How often to clean your Los Angeles house

How often to clean your Los Angeles house

Keeping your home clean isn’t an option – it’s a necessity to keep you and your family physically and emotionally healthy.

There’s a reason we say something has been cleaned “top to bottom.” You want to start cleaning the higher surfaces first, because gravity will cause dust and other debris to work its way down to the floor, which is the last place that should be cleaned.

As of June 2011, Angie’s List members averaged 1,000 monthly searches for Los Angeles house cleaning companies. Merina Zoeller turns to The Green Queen, a highly rated Los Angeles house cleaning company, for weekly cleanings.

“She does all the hard stuff I don't get a chance to do, mopping, toilets, dusting, the works,” Zoeller says.

Whether you hire professionals or do it yourself, here are tips on how often to clean the most used rooms in your house.

Living room

On a daily basis, clear away clutter and clean-up. Return magazines or books to their racks or shelves, wash or put away glasses, dishes or other items left in the room. Clean-up toys and pick-up after those who used the room.

Dusting should occur on a weekly basis. Wipe down often-used surfaces like table tops, mop floors and vacuum carpets. Some people like to move their furniture around a couple of times a year so they can reach areas they don’t routinely clean, such as under the sofa or chairs or behind book cases.

Dining room

It seems obvious, but it’s important to clear the dishes off the table and wipe the table clean on a daily basis. Not only will this help prevent germs, but it will also help prevent staining from any food or drink that might have been spilled during meal time.

If you use a table cloth, shake it out and wash it regularly. On a weekly basis, dust all surfaces and mop or vacuum the floor.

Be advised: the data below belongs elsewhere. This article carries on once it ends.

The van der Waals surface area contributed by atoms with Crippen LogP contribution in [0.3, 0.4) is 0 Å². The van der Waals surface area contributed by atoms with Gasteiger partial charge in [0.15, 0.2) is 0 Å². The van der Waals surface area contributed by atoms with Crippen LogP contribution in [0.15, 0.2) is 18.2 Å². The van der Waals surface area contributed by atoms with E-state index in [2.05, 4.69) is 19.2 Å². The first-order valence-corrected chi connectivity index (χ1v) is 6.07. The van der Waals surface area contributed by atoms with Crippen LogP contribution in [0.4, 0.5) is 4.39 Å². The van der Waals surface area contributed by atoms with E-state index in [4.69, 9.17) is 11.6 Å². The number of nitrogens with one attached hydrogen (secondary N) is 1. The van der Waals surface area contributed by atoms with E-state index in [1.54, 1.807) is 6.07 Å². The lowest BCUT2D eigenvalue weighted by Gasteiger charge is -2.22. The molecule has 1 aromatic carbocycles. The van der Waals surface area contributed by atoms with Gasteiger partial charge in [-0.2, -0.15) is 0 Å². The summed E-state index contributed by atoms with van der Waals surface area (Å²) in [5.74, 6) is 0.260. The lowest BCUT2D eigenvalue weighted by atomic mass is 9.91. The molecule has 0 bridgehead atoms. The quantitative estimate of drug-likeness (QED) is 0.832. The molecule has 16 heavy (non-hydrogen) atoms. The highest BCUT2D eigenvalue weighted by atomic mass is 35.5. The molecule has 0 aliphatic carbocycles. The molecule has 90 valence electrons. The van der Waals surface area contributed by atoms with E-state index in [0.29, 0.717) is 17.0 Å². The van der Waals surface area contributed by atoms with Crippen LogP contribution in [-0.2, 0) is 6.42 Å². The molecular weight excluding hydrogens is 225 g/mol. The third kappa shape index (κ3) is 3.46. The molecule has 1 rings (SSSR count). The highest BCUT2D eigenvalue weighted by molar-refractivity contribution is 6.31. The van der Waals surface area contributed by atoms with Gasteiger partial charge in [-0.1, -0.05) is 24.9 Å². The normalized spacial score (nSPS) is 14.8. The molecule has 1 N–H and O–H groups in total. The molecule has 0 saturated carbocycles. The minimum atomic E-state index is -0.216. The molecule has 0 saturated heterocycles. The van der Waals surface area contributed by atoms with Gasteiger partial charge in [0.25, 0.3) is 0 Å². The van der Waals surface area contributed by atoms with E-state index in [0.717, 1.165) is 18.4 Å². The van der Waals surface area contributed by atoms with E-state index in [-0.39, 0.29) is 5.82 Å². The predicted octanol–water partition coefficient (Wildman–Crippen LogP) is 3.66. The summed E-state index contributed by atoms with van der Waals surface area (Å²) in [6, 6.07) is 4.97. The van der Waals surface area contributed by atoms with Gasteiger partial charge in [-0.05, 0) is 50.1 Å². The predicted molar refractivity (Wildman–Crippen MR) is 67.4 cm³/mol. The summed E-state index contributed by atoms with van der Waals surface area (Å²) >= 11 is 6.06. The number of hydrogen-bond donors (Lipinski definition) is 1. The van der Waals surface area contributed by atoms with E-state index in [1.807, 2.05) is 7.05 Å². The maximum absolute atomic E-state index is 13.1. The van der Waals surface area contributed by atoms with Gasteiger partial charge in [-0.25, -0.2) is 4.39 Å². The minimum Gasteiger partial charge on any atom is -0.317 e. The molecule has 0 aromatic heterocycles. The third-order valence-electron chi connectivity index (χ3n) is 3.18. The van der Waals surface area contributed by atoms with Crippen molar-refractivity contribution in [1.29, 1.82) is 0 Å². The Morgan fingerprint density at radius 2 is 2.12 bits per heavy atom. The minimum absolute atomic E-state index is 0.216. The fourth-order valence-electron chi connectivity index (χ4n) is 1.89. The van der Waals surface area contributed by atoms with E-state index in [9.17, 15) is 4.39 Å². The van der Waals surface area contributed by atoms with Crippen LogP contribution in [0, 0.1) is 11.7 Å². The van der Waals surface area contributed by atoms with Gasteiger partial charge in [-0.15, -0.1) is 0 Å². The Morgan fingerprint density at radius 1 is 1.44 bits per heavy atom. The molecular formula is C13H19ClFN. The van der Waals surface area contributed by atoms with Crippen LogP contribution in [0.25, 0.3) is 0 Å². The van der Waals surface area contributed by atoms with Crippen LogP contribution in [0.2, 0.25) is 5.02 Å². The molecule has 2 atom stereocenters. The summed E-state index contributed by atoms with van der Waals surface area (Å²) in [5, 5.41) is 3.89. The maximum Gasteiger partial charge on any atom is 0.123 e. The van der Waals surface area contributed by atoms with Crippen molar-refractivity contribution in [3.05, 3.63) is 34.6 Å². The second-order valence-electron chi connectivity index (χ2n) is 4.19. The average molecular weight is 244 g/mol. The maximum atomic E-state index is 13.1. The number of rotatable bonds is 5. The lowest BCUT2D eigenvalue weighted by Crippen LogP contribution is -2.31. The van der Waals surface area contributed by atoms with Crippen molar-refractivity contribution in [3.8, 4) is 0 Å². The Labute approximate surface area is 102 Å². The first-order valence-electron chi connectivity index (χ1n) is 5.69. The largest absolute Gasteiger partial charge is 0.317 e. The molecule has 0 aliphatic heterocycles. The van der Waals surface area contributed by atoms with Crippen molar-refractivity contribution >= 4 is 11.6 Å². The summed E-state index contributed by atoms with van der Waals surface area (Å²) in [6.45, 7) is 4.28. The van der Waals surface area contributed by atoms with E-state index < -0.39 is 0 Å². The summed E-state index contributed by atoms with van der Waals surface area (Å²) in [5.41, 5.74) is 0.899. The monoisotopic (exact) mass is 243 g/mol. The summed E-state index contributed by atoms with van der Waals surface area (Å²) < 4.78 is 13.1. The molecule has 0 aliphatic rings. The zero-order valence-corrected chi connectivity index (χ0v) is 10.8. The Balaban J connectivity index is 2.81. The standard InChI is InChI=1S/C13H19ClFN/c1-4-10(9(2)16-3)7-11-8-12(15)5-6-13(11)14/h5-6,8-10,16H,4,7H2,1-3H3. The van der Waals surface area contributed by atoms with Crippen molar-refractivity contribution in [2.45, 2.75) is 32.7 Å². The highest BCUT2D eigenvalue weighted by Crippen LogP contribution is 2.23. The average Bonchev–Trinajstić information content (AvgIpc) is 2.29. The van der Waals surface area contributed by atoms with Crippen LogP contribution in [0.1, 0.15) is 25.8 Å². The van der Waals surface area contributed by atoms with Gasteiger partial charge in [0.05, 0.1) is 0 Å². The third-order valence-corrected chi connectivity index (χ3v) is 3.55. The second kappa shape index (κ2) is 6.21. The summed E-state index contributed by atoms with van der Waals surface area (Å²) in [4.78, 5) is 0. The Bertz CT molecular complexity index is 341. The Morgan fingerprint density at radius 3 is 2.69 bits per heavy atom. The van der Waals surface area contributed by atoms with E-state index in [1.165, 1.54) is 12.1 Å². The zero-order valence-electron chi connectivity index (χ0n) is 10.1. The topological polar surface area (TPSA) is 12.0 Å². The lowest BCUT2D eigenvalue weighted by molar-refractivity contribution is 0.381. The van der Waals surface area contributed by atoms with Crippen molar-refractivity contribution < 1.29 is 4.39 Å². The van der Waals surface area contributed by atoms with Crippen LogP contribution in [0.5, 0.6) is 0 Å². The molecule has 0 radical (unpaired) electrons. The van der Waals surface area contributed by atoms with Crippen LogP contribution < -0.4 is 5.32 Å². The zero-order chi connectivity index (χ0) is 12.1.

On a daily basis, wash the dishes then clean the sink, countertops, the exterior of the refrigerator and the stove. Floors are a constant cleaning job depending on what’s been dropped, but if you’ve managed to keep it reasonably clean, mop weekly. Every few weeks, run a cleaning agent through the dishwasher to prevent buildup and ensure sparkling dishes.

It’s also a good idea to clear out the refrigerator before your weekly shopping trip. This way, you’re removing what’s spoiled and making room for fresh groceries. Every six months or so, remove all the items from your cabinets and wipe down the shelving. This also is a good time to go through your canned and other packaged goods and throw away items that have expired.


This room can be the dirtiest and cleanest in any house, so weekly cleanings are important. Start with the bathtub. Wipe all surfaces to prevent mildew and soap scum. Clean the sink to remove any build-up from toothpaste or other toiletries.

When cleaning the toilet, spray or add cleaning solution to the bowl and clean other areas of the bathroom. This allows the cleaning agent to activate for several minutes before scrubbing the bowl clean. Mop the floor last, so you leave a clean floor drying in a clean room.

If you have a cabinet or linen closet, remove all contents every six months and wipe down the shelves. This gives you time to sort make-up and other toiletries and throw away items that are expired or empty.


Even if you don’t feel like making the bed first thing in the morning, doing it every day will help you achieve the feeling of a clean room in just a few minutes. Wash the linens weekly to help reduce allergens and dust mites.

Make sure you put dirty clothes in a hamper and take the time to fold and put away clothing. Regular dusting of furniture and vacuuming carpet or dusting floors and baseboards can also help to reduce allergies.


Since you don’t actually live there day-to-day, you may not need to clean this as frequently as other areas of your home. Add the room to your spring cleaning list. Make a point of pulling out everything you have stored there.

Throw away broken items and sell or donate things you no longer use. The garage can serve as a catch-all for many families, so reorganize the space to include only the items you and your family consistently use.

Ceilings and baseboards

On a monthly basis, inspect your ceilings and wipe away any cobwebs. Use a feather duster or a disposable cloth duster. Wipe down your baseboards and trim, which tend to collect dust. This can be done with a furniture polish or with a rag dampened with water.

Doorknobs and telephones

Because they're surfaces that are frequently touched often by many, they should not be neglected. Use an antibacterial wipe or a rag dampened with any household cleaner to wipe these surfaces clean.

Remember, some of the most contaminated surfaces in the home involve places touched by multiple hands. Be sure to include them in your weekly cleaning routine.

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